A long long time ago, Northern England was ruled by a powerful magician king, The Raven King, John Uskglass. Magic was abundant and many famous magicians learned and taught the craft. However, for hundreds of years since its heyday, magic has been dead in England. Gentlemen who call themselves magicians, are in fact, mere scholars of magic, debating and collecting spellbooks without doing any practical (or even impractical. heh) magic.
But in the 1900's, along came Gilbert Norrell, the only living practical magician and the only practical magician England has seen in a long time. Norrell is secretive and bookish and not very unlikeable, quite unlike what one would think a magician is (as the book itself points out). However, Norrell manages to rise in society and government by bringing back to life the dead wife of a high ranking official.
Then along comes Jonathan Strange, who is quite the opposite of Norrell. He has and innate talent in magic and taught himself with very little books (since Norrell hoarded most of the magical spellbooks). He is sociable and genial. Because they the only magicians around, Strange becomes Norrell's student. They ultimately quarrel and break apart due to different philosophies. From then on moves the story which includes humans enchanted and kidnapped by faeries and other such magical matters.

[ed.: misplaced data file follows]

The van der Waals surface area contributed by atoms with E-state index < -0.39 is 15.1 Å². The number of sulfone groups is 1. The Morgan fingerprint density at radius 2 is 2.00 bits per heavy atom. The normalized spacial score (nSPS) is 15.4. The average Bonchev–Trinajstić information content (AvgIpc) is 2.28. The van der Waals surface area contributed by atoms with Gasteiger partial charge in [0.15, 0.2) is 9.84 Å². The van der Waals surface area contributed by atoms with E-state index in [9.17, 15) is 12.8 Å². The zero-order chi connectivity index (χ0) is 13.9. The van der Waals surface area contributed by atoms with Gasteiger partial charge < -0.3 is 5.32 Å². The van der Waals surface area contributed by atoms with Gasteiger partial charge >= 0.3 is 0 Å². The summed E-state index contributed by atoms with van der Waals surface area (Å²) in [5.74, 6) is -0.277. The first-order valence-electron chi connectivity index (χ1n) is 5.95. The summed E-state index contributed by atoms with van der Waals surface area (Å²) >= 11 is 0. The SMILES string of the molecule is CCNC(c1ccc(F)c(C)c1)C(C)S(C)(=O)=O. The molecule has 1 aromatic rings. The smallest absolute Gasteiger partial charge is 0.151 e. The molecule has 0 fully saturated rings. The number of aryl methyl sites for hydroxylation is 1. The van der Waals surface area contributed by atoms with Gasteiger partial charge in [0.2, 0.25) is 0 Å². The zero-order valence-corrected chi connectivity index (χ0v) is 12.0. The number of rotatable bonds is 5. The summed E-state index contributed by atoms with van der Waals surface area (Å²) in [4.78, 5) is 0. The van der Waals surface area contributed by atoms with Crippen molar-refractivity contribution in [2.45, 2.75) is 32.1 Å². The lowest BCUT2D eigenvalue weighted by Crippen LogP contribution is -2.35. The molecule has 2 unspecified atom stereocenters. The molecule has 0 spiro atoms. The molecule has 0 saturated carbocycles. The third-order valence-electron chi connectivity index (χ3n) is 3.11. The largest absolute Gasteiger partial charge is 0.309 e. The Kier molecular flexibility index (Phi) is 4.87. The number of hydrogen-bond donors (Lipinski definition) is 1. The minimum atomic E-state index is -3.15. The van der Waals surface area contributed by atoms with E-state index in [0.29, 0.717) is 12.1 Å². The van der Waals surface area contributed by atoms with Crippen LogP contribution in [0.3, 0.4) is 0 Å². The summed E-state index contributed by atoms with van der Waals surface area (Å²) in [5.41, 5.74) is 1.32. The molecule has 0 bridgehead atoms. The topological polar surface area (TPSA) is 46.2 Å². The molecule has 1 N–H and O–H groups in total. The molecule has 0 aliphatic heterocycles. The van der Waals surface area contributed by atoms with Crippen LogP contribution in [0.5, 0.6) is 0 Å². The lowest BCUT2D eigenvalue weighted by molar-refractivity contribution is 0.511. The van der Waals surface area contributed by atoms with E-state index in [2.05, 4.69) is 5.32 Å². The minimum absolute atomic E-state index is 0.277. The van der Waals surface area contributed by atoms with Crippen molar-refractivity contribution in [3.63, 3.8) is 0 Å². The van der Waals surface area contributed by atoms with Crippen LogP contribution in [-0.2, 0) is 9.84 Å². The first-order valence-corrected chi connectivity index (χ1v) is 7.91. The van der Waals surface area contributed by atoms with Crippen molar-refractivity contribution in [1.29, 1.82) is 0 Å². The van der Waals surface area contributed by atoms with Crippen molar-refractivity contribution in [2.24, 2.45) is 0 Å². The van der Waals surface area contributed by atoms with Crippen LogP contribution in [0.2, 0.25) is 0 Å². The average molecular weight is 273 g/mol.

The book is divided into 3 parts, the first is where we are introduced to Norrell. The second is when we are introduced to Strange and his path intersects with Norrell. The third part is entitled John Uskglass and takes us to the final story.
The book is written in a charming and formal manner but the writing is very witty. In fact, I who am known to be humorless among my peers (i.e. I don't watch comedy) chortled a few times. The book is veery long but its the kind of book I like. It wanders around for quite a while but never becomes boring. The story gains momentum during then end and becomes quite exciting. There are wonderful footnotes, and really, it's like an alternate history of England if magic were around to help in the Napoleonic wars and other historical events.
I really liked it and would recommend it to anyone who likes fantasy and doesn't mind long books.